As with all mixed marriages, the big question was: How would we raise the children? While they were toddlers the matter could be tabled. But as school came along, and with it, amazingly soon, assignments involving web searches and typed papers, we realized we had to face the disparity of our customs and beliefs. There were arguments to be made for both systems. Windows was more universally applicable, and had a pleasing Old Testament volatility. Its crashes came like thunderous punishments. Mac was all promises of love and peace. If there were crashes at all, there were pretty resurrections. But it was really because it made our electronic communications simpler that I converted. It was, in a family, simpler to be on the same platform.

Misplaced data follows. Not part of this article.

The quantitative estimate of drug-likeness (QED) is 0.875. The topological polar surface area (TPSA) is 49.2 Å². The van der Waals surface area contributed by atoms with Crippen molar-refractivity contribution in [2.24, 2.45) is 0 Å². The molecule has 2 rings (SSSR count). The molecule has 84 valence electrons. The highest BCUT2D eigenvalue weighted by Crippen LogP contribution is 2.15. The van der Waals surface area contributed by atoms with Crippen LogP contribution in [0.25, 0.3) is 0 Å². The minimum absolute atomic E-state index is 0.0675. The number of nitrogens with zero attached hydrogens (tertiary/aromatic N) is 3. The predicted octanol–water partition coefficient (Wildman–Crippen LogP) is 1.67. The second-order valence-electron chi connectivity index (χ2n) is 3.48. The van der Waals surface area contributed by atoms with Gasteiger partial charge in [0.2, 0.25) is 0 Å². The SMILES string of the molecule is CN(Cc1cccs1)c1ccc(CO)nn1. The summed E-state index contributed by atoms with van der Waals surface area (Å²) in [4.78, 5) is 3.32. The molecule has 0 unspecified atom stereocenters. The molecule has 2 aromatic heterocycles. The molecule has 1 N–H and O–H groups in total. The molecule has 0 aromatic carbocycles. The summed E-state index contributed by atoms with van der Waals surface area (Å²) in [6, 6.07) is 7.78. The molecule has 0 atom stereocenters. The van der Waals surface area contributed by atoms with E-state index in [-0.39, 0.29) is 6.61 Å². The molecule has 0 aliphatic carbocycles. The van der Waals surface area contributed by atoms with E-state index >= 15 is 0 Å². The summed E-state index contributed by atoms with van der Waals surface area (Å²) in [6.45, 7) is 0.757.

This was, in some ways, a version of the religious conflict that had simmered beneath the surface of our relationship from the beginning. While Andy and I are both atheist Jews, we are different kinds of atheist Jews. (The subdivisions of faith within atheism far outnumber those among believers.) Andy, never having been very observant, is content to accept the contradiction implicit in his enjoyment of whatever observance fits into his schedule. I, having been raised more religiously, find that approach not just uncomfortable but untenable: a woolen shirt I can only wear for a few seconds before feeling the need to tear it off. Nevertheless, when we began to discuss how the boys would be raised—in effect, which nonfaith we would try to inculcate—I once again converted. Atheism certainly suited me; but how could I know what would suit them? We often said that a little religion now would be a good inoculation against too much later: a hair of the dogma that bit you.